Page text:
The 32nd edition of the RACV Great Victorian Bike Ride commenced yesterday in spectacular conditions, with more than 3,000 riders converging on Ballarat to set off on this one-of-a-kind adventure.
The first day was a non-ride day, affording riders the opportunity to settle into the swing of things, ready their bikes, and meet up with friends new and old. Under blue skies, with just a few gentle wisps of cloud, picturesque Victoria Park on the outskirts of the Ballarat CBD transformed into a vast village of tents.
The scale and efficiency with which the campsite works is difficult to convey; the entire production uproots and reestablishes itself in just a few hours, providing everything from warm showers, food for thousands of hungry mouths, a ‘Main Street’ full of vendors and even a movie screen. The logistics of all this are mindboggling, and a testament to the tireless work of the more than 300 volunteers and staff that pull it all together.
As night descended on the campsite, the clear skies from earlier in the day ushered in brisk temperatures; it was a chilly night for some, although a great Coldplay cover band warmed the spirits of those who caught their performance.
As the skies began to lighten, the anticipatory hush lifted – replaced by a morning chorus of tent zippers, deflating air-mattresses and yawning. By 6am, the village was (mostly) awake, ready to set off on the first full day’s ride.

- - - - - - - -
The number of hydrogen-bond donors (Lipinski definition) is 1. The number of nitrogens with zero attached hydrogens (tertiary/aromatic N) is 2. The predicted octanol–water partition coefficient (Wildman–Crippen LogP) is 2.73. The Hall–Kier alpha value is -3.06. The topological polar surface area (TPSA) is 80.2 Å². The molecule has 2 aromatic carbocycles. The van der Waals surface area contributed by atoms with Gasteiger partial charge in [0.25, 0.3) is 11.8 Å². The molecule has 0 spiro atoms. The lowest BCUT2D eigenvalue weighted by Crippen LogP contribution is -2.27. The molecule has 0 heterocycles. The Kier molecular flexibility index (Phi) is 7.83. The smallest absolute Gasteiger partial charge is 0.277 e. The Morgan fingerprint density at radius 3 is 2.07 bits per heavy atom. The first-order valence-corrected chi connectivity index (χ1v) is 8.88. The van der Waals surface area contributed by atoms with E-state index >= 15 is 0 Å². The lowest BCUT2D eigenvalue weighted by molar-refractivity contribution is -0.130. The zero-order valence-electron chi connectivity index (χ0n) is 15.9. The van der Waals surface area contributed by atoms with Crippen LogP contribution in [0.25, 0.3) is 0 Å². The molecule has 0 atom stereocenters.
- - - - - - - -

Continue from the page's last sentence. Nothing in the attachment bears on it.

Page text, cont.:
Our route from Ballarat to Avoca was 76km – a fairly long first day for the RACV Great Vic. The distance was eased by a mostly downhill route, with just a few short climbs to test the legs. Straight, quiet farm roads showed the scale of the ride off, with a steady stream of riders stretching literally from horizon to horizon.
After the lunch spot at Talbot, at the 53km mark, we rode past the scenic Paddys Ranges State Park, with narrow roads and dry eucalypt forests to both sides of the road.
Before too long, we’d arrived at Avoca, our host for the evening. Avoca’s a small town of less than a thousand – we’ve tripled the population for the night. But with a pop-up village with live music, a gourmet BBQ, wine tastings from the Pyrenees ranges and live music, they’re showing us the warmest of welcomes. They’ve even opened the town’s post office for the day – on a Sunday, no less! – so riders can post their souvenirs home.
Tomorrow we’ve got a shorter day of 68km to Dunolly, but before then, we’ve got a night of fun and revelry ahead of us. This year’s RACV Great Vic is off to a cracking start and we’re thrilled to be able to share it with you.
For pictures of the day, see Flickr.
Follow the ride live on Twitter: @bicycle_network #GreatVic